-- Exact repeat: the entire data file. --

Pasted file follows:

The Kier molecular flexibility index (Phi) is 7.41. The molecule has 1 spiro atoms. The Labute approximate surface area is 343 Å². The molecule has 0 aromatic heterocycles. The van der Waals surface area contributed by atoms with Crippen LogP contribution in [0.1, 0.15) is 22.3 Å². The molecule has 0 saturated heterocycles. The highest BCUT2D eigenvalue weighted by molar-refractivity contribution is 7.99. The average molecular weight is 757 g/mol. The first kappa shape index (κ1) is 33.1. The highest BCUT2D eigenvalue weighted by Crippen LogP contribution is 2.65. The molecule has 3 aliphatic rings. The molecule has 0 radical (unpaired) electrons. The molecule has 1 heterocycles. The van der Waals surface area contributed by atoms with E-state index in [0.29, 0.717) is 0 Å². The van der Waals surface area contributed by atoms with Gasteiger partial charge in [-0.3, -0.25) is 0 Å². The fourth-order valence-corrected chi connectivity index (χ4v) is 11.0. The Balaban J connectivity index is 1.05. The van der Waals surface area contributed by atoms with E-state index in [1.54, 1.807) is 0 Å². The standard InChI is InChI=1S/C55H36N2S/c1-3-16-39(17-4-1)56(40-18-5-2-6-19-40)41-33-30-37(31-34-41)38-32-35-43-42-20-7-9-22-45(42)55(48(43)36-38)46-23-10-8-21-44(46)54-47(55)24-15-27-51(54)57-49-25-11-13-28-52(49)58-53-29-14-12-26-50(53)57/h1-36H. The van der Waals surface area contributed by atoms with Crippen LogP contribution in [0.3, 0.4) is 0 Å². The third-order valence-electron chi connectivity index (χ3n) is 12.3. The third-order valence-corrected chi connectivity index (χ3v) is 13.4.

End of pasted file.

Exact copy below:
The Kier molecular flexibility index (Phi) is 7.41. The molecule has 1 spiro atoms. The Labute approximate surface area is 343 Å². The molecule has 0 aromatic heterocycles. The van der Waals surface area contributed by atoms with Crippen LogP contribution in [0.1, 0.15) is 22.3 Å². The molecule has 0 saturated heterocycles. The highest BCUT2D eigenvalue weighted by molar-refractivity contribution is 7.99. The average molecular weight is 757 g/mol. The first kappa shape index (κ1) is 33.1. The highest BCUT2D eigenvalue weighted by Crippen LogP contribution is 2.65. The molecule has 3 aliphatic rings. The molecule has 0 radical (unpaired) electrons. The molecule has 1 heterocycles. The van der Waals surface area contributed by atoms with E-state index in [0.29, 0.717) is 0 Å². The van der Waals surface area contributed by atoms with Gasteiger partial charge in [-0.3, -0.25) is 0 Å². The fourth-order valence-corrected chi connectivity index (χ4v) is 11.0. The Balaban J connectivity index is 1.05. The van der Waals surface area contributed by atoms with E-state index in [1.54, 1.807) is 0 Å². The standard InChI is InChI=1S/C55H36N2S/c1-3-16-39(17-4-1)56(40-18-5-2-6-19-40)41-33-30-37(31-34-41)38-32-35-43-42-20-7-9-22-45(42)55(48(43)36-38)46-23-10-8-21-44(46)54-47(55)24-15-27-51(54)57-49-25-11-13-28-52(49)58-53-29-14-12-26-50(53)57/h1-36H. The van der Waals surface area contributed by atoms with Crippen LogP contribution in [0.3, 0.4) is 0 Å². The third-order valence-electron chi connectivity index (χ3n) is 12.3. The third-order valence-corrected chi connectivity index (χ3v) is 13.4.